One of the topics I often discuss with my colleagues, mentors and the individuals that I coach is the role that younger people are taking in the workplace. Some of the folks I talk with have very strong opinions about these younger cohorts, especially Millennials. I don’t want to get into labelling certain groups of people (although I kind of already have), but despite opinions, the younger generations are entering the workplace, or will be very soon. The challenge for today’s leaders is to determine how we can motivate and lead the younger people coming along as well as how we can grow them into high quality leaders of tomorrow. In order to do that it’s helpful to understand the background and mindset of our younger team members.
A few weeks ago Beloit College released their “Mindset List” for their incoming class of 2018. Beloit has been putting out the Mindset List every year since 1998 to help their faculty and staff understand the “cultural touchstones and experiences that have shaped the worldview of students entering colleges and universities.” (McBride & Nief, 2014) While this list is mostly just entertaining and doesn’t have a lot of direct bearing on how we lead our teams today, in several years these students will be entering our workforce and we will need to be able to lead them effectively and develop them professionally once they arrive.
A few items I found interesting on this year’s list:
- The water cooler is no longer the workplace social center; it’s the place to fill your water bottle.
- There has always been “TV” designed to be watched exclusively on the web.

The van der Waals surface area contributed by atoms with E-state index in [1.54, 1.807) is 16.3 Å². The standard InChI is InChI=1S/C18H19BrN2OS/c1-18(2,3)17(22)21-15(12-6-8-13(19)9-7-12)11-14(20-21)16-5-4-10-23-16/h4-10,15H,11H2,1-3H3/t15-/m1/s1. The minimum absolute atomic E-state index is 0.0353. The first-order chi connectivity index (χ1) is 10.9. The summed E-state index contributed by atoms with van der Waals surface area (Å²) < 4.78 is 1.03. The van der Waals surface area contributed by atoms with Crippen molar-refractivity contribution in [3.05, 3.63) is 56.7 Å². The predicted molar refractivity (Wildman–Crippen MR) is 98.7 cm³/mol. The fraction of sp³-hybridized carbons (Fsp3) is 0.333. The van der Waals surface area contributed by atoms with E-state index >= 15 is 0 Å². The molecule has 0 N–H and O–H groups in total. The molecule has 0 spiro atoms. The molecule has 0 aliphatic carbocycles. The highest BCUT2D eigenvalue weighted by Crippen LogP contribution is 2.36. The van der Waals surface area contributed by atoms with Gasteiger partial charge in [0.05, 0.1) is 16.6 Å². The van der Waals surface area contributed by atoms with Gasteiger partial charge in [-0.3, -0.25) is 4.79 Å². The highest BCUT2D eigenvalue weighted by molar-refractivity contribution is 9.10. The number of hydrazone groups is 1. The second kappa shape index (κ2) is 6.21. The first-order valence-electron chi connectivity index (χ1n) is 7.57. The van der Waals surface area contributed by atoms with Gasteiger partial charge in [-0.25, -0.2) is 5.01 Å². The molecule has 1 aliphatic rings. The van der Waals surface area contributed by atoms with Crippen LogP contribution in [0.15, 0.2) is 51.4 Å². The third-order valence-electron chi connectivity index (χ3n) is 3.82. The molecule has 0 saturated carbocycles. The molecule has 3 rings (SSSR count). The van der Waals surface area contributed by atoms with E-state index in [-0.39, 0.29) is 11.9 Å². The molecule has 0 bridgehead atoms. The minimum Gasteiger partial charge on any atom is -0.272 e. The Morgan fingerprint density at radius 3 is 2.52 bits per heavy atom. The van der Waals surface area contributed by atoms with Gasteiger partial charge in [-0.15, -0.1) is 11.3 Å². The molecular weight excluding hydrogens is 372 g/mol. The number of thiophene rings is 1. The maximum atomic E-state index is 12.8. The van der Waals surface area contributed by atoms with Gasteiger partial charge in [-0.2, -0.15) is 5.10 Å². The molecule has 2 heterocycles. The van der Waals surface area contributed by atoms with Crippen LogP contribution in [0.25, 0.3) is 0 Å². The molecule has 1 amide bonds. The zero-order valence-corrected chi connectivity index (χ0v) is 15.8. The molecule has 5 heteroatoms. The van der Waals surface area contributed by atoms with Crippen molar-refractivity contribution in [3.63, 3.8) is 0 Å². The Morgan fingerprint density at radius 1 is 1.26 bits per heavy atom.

- “Good feedback” means getting 30 likes on your last Facebook post in a single afternoon.
From the list for the class of 2015 (just about to graduate and enter the workforce)
- The only significant labor disputes in their lifetimes have been in major league sports.
- As they’ve grown up on websites and cell phones, adult experts have constantly fretted about their alleged deficits of empathy and concentration.
- Their school’s “blackboards” have always been getting smarter.
- More Americans have always traveled to Latin America than to Europe.
- They’ve always been able to dismiss boring old ideas with “been there, done that, gotten the T-shirt.”
- They won’t go near a retailer that lacks a website.
And from the list for the class of 2010 (those who have been in the workforce a few years and are just starting to take leadership roles)
- They are wireless, yet always connected.
- Text messaging is their email.
- They have always been able to watch wars and revolutions live on television.
- They have always preferred going out in groups as opposed to dating.
So what does this mean for us as the leaders of these individuals? Primarily it means that the ways that we have developed organizational culture, adapted to new technology, and offered rewards and incentives may need to be re-evaluated. Collaboration in the future will definitely mean more than meetings in conference rooms and offsite retreats.
This doesn’t mean we have to accommodate every request that our younger team members make, but it might help balance their requests with other requirements if we can see the perspective that they’re coming from. As always, at some point the mission has to come first, but there may be ways to get the mission done better, smarter or faster by considering the “younger” perspective.
Also, a piece of advice for the younger folks coming along (just in case you thought you were off the hook). Understanding and communication are a two-way street and it is just as important to be a good follower as a good leader. Take some time to understand where your colleagues who have been around a bit longer are coming from. Unfortunately, Beloit didn’t start the Mindset list until 1998 so you might have to do some research to find out what makes us tick. I promise it will be worth the effort!
Discussion topics: What tensions exist between different age groups on your team? What perspectives have you gained from another age group that greatly assisted you in getting your mission accomplished?
McBride, T., & Nief, R. (2014). The Mindset List. Retrieved from Beloit College: http://www.beloit.edu/mindset/
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